DRS has improved umpiring - Kirsten
Gary Kirsten, the new South Africa coach, has come out in support of the Decision Review System (DRS), describing it as a "great system" that had had a positive effect on umpiring standards. However, Kirsten, who quit as India coach after the team won the World Cup, admitted there were misgivings about the system in India.
"I think what it has done ... is that it has increased the consistency of umpiring so I am a fan of it but I know there are some negative views of it within India," Kirsten told Reuters. "Personally I am very much in favour of it. I think it's a great system."
The DRS has been adopted by most Test-playing countries since it was first used in the India-Sri Lanka Test series in Sri Lanka in 2008. But India have steadfastly refused to use the system since struggling to come to grips with it on that tour, voicing concerns about the technology's accuracy; and the BCCI declined to have it in place for the upcoming tour of England.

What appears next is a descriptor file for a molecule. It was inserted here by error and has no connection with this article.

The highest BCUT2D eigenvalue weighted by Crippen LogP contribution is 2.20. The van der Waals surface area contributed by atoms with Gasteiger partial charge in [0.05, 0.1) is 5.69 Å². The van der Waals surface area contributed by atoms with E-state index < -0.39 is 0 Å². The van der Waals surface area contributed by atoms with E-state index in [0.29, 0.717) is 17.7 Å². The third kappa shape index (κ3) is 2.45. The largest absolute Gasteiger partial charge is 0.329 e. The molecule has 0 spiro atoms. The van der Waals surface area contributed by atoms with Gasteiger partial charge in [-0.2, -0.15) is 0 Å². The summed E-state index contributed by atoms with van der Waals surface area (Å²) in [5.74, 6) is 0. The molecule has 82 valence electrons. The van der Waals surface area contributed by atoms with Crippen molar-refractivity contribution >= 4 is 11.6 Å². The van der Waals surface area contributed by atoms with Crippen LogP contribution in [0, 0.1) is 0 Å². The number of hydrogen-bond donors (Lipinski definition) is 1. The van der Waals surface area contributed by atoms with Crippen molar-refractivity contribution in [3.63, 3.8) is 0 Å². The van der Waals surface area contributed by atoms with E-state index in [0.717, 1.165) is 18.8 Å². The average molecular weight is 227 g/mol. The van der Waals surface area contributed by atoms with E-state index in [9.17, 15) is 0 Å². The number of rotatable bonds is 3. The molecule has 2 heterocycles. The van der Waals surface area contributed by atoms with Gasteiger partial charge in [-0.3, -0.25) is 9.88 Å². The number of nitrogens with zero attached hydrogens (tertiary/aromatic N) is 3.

Among the senior players who aren't convinced of the accuracy of ball-tracking technology is Sachin Tendulkar, who recently told ESPNcricinfo that the DRS would be "more effective with the support of the Snickometer and Hot Spot technology." Kirsten agreed there was still room for improvement within the system.
"There can be a few adjustments. I know one thing that was discussed at the [ICC] cricket committee [meeting in March] was that they might bring down two appeals per inning to one appeal so that it takes away the strategy around using DRS.
"The tool is there to improve umpiring so it takes away the players using it as a strategic tool. I know that is being floated but I don't know if that has been passed yet."